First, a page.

At the CPC where I'm on staff, we place a great deal of emphasis not only on saving the unborn, but also on life change in our clients. Sometimes to encourage life change, we have to help our clients recognize their relationship patterns. We see many single mothers who enter into relationships with men who were raised without a father. This can mean disaster and greater difficulty for the single mothers and their children. The men are usually in a cyclic lifestyle pattern—seeking the familiarity of their own family origin. Once they're settled into the new home and relationship, they often will shirk their responsibilities and begin a pattern of job changes or stop working altogether. I've been involved with cases where they expect the mother to continue working two jobs so that they won't have to work at all. Although it's not always admitted, they typically have a lot of anxiety about the responsibility of providing, and their solution is simply to avoid it. 

Conversely, another group of previously single mothers may struggle to fully rely on their husbands because they've always had to do it themselves. Internally, they feel like they need to hang on to their own savings or have a back-up plan in case the husband fails to provide. This is not a healthy view, either. God wants women to trust Him to provide primarily through their husbands.

Within a Christian married couple, either of these situations can be overcome. Spouses can learn their roles from Bible study, prayer, and spending time with other Christian families in small group settings. In my own personal experience, God has amazingly orchestrated a natural transition of the familial roles. I had been a single mother for several years before I remarried. I fell into the category that has difficulty relying on others for provision. For me, it meant leaving a financially rewarding career and going into a ministry where I don't make enough money to support our family any more. Although it's been challenging to rely completely on God to provide through my husband, I'm comforted to know that God's hand is aligning us according to His design and plan. My husband has been equally challenged with making up my salary with his remodeling business. We have both had to surrender our own lives and desires, but through our submission to God, we're experiencing genuine restoration.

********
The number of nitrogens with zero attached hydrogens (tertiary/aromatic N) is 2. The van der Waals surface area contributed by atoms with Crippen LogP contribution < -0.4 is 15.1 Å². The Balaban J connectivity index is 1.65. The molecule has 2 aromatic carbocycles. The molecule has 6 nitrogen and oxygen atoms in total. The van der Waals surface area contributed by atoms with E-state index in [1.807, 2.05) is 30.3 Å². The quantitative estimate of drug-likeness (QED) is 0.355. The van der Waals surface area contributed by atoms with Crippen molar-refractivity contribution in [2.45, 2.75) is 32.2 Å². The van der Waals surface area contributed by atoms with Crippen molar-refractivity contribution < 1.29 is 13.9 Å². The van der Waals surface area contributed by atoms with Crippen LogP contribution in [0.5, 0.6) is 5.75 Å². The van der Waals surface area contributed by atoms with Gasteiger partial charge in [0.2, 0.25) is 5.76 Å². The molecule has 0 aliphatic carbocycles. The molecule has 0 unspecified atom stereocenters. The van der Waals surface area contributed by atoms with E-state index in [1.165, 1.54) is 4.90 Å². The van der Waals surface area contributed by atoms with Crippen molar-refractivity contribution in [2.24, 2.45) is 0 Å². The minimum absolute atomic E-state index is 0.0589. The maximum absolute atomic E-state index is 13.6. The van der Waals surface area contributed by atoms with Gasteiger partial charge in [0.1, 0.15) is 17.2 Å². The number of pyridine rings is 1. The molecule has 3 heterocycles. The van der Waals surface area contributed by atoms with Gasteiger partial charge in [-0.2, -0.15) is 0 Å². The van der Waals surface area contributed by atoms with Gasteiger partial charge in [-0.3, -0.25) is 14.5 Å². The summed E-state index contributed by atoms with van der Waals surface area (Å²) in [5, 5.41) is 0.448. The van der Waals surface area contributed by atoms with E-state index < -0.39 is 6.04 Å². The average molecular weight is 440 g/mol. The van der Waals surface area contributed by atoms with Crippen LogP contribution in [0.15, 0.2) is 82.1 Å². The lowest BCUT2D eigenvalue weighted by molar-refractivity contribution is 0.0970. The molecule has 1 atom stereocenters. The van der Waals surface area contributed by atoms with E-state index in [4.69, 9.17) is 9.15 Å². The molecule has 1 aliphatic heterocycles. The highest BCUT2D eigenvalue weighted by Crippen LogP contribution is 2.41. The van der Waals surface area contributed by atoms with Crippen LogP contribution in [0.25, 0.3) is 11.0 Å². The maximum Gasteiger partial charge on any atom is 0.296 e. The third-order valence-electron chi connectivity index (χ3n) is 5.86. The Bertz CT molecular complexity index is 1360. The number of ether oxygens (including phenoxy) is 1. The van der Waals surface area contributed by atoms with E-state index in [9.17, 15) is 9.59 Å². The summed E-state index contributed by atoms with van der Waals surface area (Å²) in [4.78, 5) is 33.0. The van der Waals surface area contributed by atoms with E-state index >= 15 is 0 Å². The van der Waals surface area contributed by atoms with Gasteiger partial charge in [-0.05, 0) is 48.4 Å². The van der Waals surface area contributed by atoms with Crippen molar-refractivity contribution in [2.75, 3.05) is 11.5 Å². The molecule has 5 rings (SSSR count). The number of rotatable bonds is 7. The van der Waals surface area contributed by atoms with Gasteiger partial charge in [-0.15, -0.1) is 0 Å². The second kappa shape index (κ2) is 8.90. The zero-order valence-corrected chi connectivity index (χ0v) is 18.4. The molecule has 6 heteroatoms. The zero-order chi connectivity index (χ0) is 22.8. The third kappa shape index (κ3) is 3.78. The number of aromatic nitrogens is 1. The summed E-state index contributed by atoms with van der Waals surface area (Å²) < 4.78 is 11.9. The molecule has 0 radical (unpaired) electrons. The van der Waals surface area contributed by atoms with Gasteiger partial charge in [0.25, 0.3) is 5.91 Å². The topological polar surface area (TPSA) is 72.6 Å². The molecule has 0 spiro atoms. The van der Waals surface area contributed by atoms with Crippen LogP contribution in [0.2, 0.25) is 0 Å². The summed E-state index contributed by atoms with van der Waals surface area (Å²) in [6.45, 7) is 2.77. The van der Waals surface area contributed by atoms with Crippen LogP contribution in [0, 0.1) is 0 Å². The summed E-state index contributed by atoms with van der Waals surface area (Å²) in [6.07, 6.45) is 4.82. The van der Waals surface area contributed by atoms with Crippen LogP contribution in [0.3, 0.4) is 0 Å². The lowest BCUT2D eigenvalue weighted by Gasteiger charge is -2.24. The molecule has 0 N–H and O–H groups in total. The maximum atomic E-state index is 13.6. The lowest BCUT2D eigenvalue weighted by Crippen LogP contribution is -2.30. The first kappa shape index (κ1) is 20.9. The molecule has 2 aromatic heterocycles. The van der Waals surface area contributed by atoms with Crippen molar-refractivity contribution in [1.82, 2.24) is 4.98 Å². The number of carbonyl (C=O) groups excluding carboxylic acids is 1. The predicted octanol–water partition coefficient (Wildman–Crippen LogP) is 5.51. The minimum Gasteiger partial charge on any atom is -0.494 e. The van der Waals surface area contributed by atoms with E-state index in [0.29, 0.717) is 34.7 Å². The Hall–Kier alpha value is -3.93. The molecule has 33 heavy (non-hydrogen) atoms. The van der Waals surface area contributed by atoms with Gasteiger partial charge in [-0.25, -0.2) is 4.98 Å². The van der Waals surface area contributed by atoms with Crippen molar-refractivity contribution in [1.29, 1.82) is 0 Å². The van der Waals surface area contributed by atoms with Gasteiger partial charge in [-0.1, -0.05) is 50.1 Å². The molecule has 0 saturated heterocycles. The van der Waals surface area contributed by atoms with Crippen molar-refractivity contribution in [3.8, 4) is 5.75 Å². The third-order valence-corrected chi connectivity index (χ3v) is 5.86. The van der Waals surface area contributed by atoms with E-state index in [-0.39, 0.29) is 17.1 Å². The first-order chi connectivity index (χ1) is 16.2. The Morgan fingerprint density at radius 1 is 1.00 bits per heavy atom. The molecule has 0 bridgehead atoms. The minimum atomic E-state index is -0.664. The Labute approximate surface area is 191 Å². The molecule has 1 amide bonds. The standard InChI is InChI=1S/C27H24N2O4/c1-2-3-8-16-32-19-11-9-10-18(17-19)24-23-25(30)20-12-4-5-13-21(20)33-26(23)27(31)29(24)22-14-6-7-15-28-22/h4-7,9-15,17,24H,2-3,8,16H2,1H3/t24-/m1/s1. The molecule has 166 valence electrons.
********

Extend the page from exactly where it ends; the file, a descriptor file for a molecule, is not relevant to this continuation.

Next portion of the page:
As we instruct our clients in transforming their behavior, it's helpful if we can train them to recognize red flags in their current and future relationships. When I struggled with these issues, a friend gave me a tool to use. She instructed me to write a list of everything my past and current relationships and partners had in common. When you help your clients to compile this list, they may be amazed at the similarities. It will train them to recognize harmful behavior patterns. When they are able to see these red flags waving in the future, they will be able to avoid the potential danger these partners would present.

A list might look something like this:

1. Several of my past partners have had suspended drivers licenses due to DUI arrests

2. Many have had a problem with alcohol

3. They have all had difficulty retaining employment

Stephanie Davenport is Development Director of Living Alternatives in Champaign, Illinois.